Like a Proustian Madeleine, or a perfect serving of Ratatouille, we are all familiar with the idea that flavours can be emotive and transportive. Increasingly consumers want to experience more than something that simply tastes good or offers refreshment. In a crowded market, nuanced experiences that fit into the social and emotional landscape of an individuals’ life or consumption moment are standing out against generic claims. Brands are starting to appreciate and use this quality to market a new kind of benefit, that goes beyond simple health or flavour to something more metaphorical and intangible.

This is particularly evident in the no- and low- alcohol beverage categories, where drinks brands are looking to offer a different kind of experience than the usual buzz. Everleaf alcohol-free aperitif names its products after environments that the flavours are intended to evoke – Mountain, Marine, and Forest – priming the consumer for a shift in sensation: the flavour is not only ‘refreshing,’ or replicating a specific ingredient, but instead provides the feeling of visiting a place that one might normally find oneself on holiday, with the mental and emotional invigoration of those natural spaces found through taste. Likewise Ghia, another alcohol-free aperitif brand, uses experiential language to describe the experience of the flavours of its RTD (“hot and fiery like a night at the cha cha”) and mocktails (one incorporating blackberry is named “Dusk in the Garden”). These brands are selling more complex transportive experiences that suggest an entire narrative to be experienced through a drink, ultimately evoking an emotional or mental outcome, whether that’s energising, inspiring, or soothing.

This is also evident in the alcohol RTD space as well. These Days drinks offers a Sundown Spritz and a Venetian Spritz, their take on aperitivo classics, which through name alone suggest particular times and places that the flavours and fizz of the drinks evoke. Even if one is not spending the summer in Italy, it’s possible to enjoy the taste of a piazza experience through sipping one of these spritzes. And in comms the brand amplifies this, as the drinks are featured cut-out against a blue, lightly clouded sky, as though spotted out the window of an airplane mid-flight.

Increasingly though this trend goes beyond drinks and into the food and snacks categories as well, implying a broadening of consumers’ understanding of flavour overall. In the case of snacking, the simple appeal of flavour is giving way to a more complex understanding of taste and the mental or emotional experiences provided by food. Wild Cassava chips, for example, bill their Sweet Chili & Onion variant as “Fun and feisty, like dancing on a bed of hot coal, these slightly chilli and savoury cassava chips will take you back to your natural fiery roots.” Or Cornwall-based chocolate company Josh’s Chocolate, which evocatively names each of its bars after an experience one would have on holiday in Cornwall, inspired by ingredients added to the chocolate. Dark chocolate with sea salt, for example, is named “Tiptoe Across the Tide,” or milk chocolate with sea salt and caramel named “Weekends On The Water” with imagery of surfers and gently rolling waves suggesting a link between the youthful sweetness of the bar and a worry-free weekend of activity.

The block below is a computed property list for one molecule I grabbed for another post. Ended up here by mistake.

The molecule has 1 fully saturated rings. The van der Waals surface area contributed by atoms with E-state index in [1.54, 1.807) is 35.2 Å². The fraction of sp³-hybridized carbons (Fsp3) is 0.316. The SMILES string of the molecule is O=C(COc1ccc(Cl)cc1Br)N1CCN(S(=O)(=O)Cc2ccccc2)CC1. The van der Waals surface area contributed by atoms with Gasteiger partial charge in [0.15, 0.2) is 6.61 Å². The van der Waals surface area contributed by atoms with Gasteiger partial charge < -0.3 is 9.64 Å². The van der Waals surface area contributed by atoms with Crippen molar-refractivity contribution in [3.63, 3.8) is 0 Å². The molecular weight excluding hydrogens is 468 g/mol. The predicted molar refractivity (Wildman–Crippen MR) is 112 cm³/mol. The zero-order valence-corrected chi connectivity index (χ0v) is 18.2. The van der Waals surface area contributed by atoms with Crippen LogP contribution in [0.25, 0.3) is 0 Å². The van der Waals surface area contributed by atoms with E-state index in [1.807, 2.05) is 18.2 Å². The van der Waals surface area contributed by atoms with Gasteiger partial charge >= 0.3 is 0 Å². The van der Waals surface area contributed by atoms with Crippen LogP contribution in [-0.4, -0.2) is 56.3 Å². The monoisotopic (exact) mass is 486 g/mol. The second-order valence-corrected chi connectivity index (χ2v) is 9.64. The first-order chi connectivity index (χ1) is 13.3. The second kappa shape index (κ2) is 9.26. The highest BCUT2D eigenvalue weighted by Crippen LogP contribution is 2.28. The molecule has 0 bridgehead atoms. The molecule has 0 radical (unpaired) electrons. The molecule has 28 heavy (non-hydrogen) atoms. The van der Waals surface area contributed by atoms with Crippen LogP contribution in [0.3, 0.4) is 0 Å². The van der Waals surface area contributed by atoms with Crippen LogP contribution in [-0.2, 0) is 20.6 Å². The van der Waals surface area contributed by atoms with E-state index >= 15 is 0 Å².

Healthfulness and wellbeing benefits are also increasingly tied to a less quantifiable sense of “feeling good.” Nut Blend nut butters for example have as their main claim “feel good energy” posted on the front of bright colourful labels, suggesting not only a sense of medical wellbeing but also a mental and emotional way of feeling well. In addition, comms provide tips on boosting mood and managing stress, highlighting a holistic attitude to what food brings us in daily life. There is an overall suggestion here that our food choices can impact our mental state, whether that’s through a literal mind-body connection in a medicinal sense, or simply through our psychological relationships with specific flavours and ingredients. It’s also interesting to note that this idea has long been used in foods targeting children – such as the Happy Meal – but increasingly we see that the pleasure and ‘feel good’, emotional wellbeing that come from eating certain flavours or ingredients is important for consumers of all ages. Overall, regardless of the product, its ‘rational’ benefits, or its consumption moment, we see that there is an openness to using flavour to connect with emotional and mental states, and products that do this well are at the leading edge, pushing the boundaries of the role that food and drink can play for consumers.

3 key takeouts for brands:

  1. Look for opportunities to go beyond a simple ingredient-based approach to flavour: what other cultural and emotional meanings arise from the taste, texture, and serve of the product?
  2. Consider evoking a sense of time and place – without losing authenticity – through the flavours and sensations offered by a product
  3. Think intentionally about the consumption moment – when and where does it happen, and how can this be amplified and reinforced with your brand or product?

Isobel Grad, Project Director

Selling Sunset Semiotics: How brands are selling the feeling of flavour